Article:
to 'a' ???

No. Why do you want to?

[`int a = 0xef;` /does/ initialise-with-the-binary-value-1110_1111 `a`.]
The same argument could be used against hexadecimal literals; after all

int a = 0xef;

is the same as

int a = 239;

The language doesn't support binary constants because the standard
doesn't define them. But IMHO it would be a good thing if it did.
Suggested syntax: 0b11101111. For long literals, it would be nice to
allow some sort of grouping syntax; there's precedent in other
languages for using '_' for this. And there's no good reason not to
allow '_' in integer constants in general.

For example:

unsigned int a = 0xdead_beef;
int b = 0b1110_1111;
int c = 123_456_789;

I think the reason binary constants have never been added is that
hexadecimal constants serve (most of) the same purpose. In a hex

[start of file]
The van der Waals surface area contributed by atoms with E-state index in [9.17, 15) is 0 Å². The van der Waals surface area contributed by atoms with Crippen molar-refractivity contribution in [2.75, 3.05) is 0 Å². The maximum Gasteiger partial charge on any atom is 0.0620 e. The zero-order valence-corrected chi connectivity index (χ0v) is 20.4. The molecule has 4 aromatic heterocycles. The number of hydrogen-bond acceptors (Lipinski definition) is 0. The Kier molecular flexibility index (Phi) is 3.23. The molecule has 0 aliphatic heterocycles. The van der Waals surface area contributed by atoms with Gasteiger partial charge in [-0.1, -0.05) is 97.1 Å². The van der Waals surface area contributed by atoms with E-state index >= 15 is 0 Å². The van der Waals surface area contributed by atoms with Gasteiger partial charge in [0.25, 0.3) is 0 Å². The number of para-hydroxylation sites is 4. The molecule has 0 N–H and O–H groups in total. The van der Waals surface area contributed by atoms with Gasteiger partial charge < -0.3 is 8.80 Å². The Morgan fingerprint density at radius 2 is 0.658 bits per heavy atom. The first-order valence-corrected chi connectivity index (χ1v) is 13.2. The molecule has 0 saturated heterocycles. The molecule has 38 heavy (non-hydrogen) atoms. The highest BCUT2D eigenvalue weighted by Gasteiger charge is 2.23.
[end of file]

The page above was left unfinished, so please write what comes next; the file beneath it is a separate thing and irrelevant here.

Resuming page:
constant, each digit corresponds exactly to 4 binary digits, which is
not the case for decimal constants. So binary constants wouldn't
be all that big an improvement.

On the other hand, if a future version of the standard were to add
binary constants, it would be many years before they could be used
with any assurance of portability. But it's something to keep in mind
when designing new languages.

--
Keith Thompson (The_Other_Keith) ks***@mib.org <http://www.ghoti.net/~kst>
San Diego Supercomputer Center <* <http://users.sdsc.edu/~kst>
"We must do something. This is something. Therefore, we must do this."
-- Antony Jay and Jonathan Lynn, "Yes Minister"
May 8 '07 #5

P: n/a
Keith Thompson wrote:
Chris Dollin <ch**********@hp.comwrites:
>se*****@gmail.com wrote:
>>Addition to that question :

int a = 0xef;

instead of this, can we assign the direct binary value 1110 1111